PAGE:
The Congress is hoping to cash in on anti-incumbency as the BJP has been in office for 15 years now.
However, Chouhan and Modi are seen as people’s leaders as compared to Nath, Scindia, and Singh, who are viewed as privileged.
The state election in Madhya Pradesh is due in November 2018, alongside elections in Chhattisgarh and Rajasthan. While the Indian National Congress (INC) is hoping for a ghar wapsi, the Bharatiya Janata Party (BJP) is aiming for a fourth consecutive victory under the leadership of Chief Minister Shivraj Singh Chouhan.
It’s a must-win election for the BJP after the setback in Karnataka. The elections lined up towards the end of the year are touted as the semi-finals to the Lok Sabha election in 2019. Madhya Pradesh sends 29 members to Parliament and is key to the scheme of things in 2019, as the party won 27 of the 29 seats in the 2014 general election. Any loss here would send out a wrong signal just before the Lok Sabha polls.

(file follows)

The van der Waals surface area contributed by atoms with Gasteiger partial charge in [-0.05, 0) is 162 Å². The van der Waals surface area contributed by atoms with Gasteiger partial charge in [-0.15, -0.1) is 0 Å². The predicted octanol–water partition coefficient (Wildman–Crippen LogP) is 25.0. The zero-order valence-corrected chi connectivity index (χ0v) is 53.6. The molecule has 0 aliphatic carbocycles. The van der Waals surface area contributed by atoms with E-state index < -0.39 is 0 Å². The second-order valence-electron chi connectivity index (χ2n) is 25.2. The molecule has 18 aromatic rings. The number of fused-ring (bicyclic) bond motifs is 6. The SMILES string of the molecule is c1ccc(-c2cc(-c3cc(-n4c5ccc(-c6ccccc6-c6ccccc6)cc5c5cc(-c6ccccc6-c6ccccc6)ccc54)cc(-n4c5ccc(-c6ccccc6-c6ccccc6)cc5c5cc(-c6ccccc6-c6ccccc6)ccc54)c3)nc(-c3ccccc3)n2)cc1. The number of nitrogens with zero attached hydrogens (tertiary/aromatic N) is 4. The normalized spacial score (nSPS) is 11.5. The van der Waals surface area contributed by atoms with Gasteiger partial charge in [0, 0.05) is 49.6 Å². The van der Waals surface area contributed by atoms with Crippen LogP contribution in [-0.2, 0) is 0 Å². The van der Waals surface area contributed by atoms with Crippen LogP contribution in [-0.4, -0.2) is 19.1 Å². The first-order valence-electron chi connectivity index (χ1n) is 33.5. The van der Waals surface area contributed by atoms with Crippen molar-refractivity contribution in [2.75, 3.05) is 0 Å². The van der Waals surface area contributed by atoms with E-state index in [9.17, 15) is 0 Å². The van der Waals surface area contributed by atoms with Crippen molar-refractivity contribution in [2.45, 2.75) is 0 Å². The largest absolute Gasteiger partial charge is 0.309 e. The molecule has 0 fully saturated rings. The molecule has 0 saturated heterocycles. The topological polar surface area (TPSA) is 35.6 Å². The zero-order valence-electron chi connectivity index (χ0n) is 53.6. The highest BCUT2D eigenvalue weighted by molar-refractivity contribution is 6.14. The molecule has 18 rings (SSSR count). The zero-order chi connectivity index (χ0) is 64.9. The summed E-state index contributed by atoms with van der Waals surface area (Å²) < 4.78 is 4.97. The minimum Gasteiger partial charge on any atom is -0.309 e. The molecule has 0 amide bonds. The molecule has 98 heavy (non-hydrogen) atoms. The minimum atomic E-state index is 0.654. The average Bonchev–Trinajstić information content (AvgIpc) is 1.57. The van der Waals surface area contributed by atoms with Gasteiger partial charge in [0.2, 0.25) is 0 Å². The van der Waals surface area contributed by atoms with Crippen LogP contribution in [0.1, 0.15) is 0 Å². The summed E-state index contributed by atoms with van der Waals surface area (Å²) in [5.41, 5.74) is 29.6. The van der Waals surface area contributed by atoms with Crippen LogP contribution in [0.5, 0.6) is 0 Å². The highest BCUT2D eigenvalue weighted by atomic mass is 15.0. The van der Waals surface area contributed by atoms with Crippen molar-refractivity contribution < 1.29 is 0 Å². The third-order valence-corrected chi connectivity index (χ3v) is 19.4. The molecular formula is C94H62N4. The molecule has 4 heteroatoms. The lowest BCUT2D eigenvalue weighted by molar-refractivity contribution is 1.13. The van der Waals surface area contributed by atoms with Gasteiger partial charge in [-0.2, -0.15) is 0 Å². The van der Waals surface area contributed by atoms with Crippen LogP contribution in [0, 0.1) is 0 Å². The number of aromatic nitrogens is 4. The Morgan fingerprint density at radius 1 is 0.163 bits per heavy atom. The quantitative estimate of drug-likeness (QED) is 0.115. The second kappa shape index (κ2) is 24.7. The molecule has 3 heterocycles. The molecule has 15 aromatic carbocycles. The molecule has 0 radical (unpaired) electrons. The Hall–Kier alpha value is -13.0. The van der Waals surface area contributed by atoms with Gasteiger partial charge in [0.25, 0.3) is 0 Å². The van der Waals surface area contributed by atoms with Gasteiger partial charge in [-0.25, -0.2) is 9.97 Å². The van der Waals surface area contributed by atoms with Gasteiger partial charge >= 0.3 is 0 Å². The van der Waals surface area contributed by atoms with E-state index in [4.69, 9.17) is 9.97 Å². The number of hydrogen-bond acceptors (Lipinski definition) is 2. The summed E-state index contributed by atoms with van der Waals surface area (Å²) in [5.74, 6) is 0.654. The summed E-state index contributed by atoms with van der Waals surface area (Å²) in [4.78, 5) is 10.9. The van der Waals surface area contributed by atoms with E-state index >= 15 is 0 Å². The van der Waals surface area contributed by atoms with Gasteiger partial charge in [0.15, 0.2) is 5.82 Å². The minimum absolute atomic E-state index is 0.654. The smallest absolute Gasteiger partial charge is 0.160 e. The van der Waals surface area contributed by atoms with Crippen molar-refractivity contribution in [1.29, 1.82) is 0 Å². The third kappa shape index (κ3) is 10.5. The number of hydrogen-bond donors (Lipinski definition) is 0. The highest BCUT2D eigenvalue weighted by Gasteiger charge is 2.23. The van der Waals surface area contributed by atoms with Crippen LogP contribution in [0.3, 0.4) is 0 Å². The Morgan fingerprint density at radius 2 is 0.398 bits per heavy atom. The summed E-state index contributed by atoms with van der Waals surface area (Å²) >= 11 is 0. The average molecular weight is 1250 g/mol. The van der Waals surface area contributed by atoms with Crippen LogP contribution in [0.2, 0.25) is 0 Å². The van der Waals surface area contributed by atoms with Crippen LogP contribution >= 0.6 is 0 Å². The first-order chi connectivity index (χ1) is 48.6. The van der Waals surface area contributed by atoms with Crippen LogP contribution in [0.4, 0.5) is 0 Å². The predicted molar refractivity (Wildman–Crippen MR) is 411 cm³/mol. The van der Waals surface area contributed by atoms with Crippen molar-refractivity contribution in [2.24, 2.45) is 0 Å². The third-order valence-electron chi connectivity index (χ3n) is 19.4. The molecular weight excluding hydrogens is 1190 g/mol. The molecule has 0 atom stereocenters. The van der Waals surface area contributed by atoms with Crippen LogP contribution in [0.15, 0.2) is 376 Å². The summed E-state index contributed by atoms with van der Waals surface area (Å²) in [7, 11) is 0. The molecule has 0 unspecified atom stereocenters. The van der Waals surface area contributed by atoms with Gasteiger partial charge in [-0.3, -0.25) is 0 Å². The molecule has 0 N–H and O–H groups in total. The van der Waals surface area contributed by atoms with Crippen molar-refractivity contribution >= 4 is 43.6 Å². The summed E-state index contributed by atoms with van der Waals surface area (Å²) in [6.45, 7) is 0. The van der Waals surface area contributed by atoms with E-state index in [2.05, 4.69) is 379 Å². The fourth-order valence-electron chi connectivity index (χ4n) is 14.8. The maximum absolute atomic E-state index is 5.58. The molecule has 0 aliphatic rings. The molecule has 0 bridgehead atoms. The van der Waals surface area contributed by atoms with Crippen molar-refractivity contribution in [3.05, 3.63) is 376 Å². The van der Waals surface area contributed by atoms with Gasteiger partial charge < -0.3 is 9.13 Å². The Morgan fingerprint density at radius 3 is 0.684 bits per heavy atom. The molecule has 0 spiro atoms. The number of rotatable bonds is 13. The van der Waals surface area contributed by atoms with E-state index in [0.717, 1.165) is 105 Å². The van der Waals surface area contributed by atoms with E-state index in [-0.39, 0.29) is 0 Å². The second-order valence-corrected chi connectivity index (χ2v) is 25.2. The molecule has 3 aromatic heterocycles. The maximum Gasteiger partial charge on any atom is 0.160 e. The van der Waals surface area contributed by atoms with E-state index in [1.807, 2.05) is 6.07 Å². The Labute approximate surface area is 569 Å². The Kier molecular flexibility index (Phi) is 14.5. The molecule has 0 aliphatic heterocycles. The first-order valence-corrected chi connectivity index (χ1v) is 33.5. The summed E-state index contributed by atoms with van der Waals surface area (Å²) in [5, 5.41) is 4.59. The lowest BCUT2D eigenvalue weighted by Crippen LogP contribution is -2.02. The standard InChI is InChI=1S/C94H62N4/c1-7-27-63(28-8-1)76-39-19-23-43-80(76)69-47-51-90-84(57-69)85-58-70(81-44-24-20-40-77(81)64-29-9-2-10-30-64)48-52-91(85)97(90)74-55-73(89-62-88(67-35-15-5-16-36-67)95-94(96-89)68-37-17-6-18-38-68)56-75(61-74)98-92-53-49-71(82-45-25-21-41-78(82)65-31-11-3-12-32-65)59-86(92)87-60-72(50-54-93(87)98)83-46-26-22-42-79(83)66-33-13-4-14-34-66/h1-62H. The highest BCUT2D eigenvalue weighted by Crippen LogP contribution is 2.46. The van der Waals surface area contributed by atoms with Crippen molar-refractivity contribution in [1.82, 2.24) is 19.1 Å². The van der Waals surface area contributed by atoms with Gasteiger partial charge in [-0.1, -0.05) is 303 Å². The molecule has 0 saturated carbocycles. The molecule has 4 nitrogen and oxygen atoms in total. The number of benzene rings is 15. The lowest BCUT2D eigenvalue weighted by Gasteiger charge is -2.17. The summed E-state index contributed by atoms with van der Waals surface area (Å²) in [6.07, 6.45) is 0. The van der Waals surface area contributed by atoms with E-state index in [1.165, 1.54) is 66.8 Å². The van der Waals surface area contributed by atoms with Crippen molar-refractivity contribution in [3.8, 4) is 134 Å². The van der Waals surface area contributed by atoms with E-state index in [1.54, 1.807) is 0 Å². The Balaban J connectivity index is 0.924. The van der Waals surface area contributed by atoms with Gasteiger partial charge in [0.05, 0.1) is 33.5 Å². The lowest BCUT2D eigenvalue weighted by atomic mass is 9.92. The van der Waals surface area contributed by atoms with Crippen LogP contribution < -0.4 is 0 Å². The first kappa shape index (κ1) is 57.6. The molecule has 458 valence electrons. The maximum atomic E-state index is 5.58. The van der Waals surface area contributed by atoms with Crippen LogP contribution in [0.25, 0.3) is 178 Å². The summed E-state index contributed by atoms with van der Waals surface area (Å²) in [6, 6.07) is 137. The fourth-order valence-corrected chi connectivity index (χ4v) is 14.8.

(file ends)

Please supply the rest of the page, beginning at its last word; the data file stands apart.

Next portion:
Madhya Pradesh has essentially witnessed a bipolar contest with a battle between the Congress and the BJP. Unlike in many neighbouring states, small or regional parties have not had much success here in state elections. The first BJP government in the state was formed in 1990 in the aftermath of the Ram Mandir movement, under the leadership of Sunder Lal Patwa. However, it lasted only till 1993 as the government was dismissed. From 1993 to 2003, the Congress governed the state under the leadership of Digvijaya Singh. In 2000, the state was bifurcated and Chhattisgarh was carved out, honouring a long-standing demand.